“Emerging Undiminished” is a series of Los Angeles Landscapes created after the 2020 Covid-19 lockdown. 2020 was brutal for all of us, the events we witnessed on the evening news were horrific and, to make things worse, on March 14th, I got a severe and life-threatening case of Covid-19. Thankfully, I recovered, but afterward I was afraid to leave my house. The only connection I had to nature, my usual muse, were my house plants and the view from my bay window that looked out onto the street.
If it weren’t for my youngest son, Diego wanting to learn to drive, I may have never gone outside again. I wanted to be there for him, but as soon as I stepped outside of the house, my heart started beating like a hummingbird trapped inside my chest. As I got into the passenger’s seat, Diego may have been excited, but my anxiety had taken off. Through mindfulness meditation, I learned to redirect my attention to all five senses and plug it into the present moment. While I may have been afraid, the artist part of me was excited, as I was always on the lookout for new inspiration. I made a quick decision to pay close attention to the landscape of Los Angeles, to soothe my frazzled inner landscape. I opened the window and felt the warm rush of clean air whip my hair around like a windmill as I gazed at the diversely colored city of Los Angeles. The city was surreal, as though I was entering a whole new world. The usual hustle and bustle of freeway traffic and airplanes were hushed. It felt like we were driving through a ghost town. It was startling that in LA, there was silence. I took another breath; the usual gray, toxic air was crystal clear. The bright blue sky and its pearlescent clouds hung above the edgy urban landscape. Los Angeles became like an old friend, emerging from the dust to catch my life from what seemed like a never-ending fall. It had finally gone back to the place I had found my artist self.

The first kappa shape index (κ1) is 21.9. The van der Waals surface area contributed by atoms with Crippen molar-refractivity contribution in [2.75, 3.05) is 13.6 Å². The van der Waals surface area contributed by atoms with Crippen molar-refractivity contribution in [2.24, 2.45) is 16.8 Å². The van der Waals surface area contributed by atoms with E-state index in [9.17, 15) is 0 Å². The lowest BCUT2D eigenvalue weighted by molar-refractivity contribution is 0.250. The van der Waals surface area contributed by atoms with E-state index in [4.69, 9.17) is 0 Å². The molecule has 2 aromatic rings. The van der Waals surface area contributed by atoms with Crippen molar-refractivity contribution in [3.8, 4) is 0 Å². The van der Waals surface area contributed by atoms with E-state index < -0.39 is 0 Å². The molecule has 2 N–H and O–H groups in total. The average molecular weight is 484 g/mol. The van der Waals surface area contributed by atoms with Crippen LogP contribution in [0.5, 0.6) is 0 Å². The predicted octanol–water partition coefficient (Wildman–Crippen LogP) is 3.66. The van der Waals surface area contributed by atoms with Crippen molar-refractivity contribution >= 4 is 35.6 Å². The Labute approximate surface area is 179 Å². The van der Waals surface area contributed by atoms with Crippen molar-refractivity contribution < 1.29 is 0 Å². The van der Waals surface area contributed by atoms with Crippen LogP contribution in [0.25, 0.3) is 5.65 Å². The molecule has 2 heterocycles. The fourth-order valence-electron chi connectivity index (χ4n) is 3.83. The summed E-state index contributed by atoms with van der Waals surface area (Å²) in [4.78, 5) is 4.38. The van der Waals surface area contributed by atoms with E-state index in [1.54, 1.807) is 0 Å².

In the 80s, you could get across town in twenty minutes. Over the last few decades, the traffic had slowed and thickened, no longer feeling like a “free way”. On this day, Diego and I enjoyed zipping through winding freeways free from the usual gridlock. When we came to each overpass, I took in the bright and colorful graffiti made by LA’s notorious street artists. I thought of the people who wanted to leave their mark, and I strangely related somehow. As we continued east, I was awestruck by the architecture of Chinatown and mid-century design of Dodgers Stadium.
When I got home, inspired by the newfound landscape of LA, I painted “Drive to East LA”. It was the first in a series of many “surreal” landscapes that emerged post-pandemic. My driving adventures continued, as the paintings became more vibrant, inventive, and fun. The Agoraphobia subsided and brightly colored stories and lyrical lines moved quickly and easily in contrast with lingering hues of black and grey. The work alludes to a dark time held within a vibrant and colorful city. It is hard to describe the City of Angels when it was empty and deserted. To quote one of my favorite artists, Georgia O’Keeffe, “I found I could say things with color and shapes that I couldn’t say any other way - things I had no words for.”
This city has always inspired me with its wild ambition, decadent affluence, and creative diversity. Plugging fearlessly into unexpected changes in the outer landscape of Los Angeles, allowed a transformation of my inner landscape. As I gained resilience, this immersive and observational practice woke me up to a wiser “sage self,” the part of me that is not afraid to lean into the silence during times of upheaval and look for inspiration in the sacredness of nature. Together, one drive at a time, we emerge undiminished.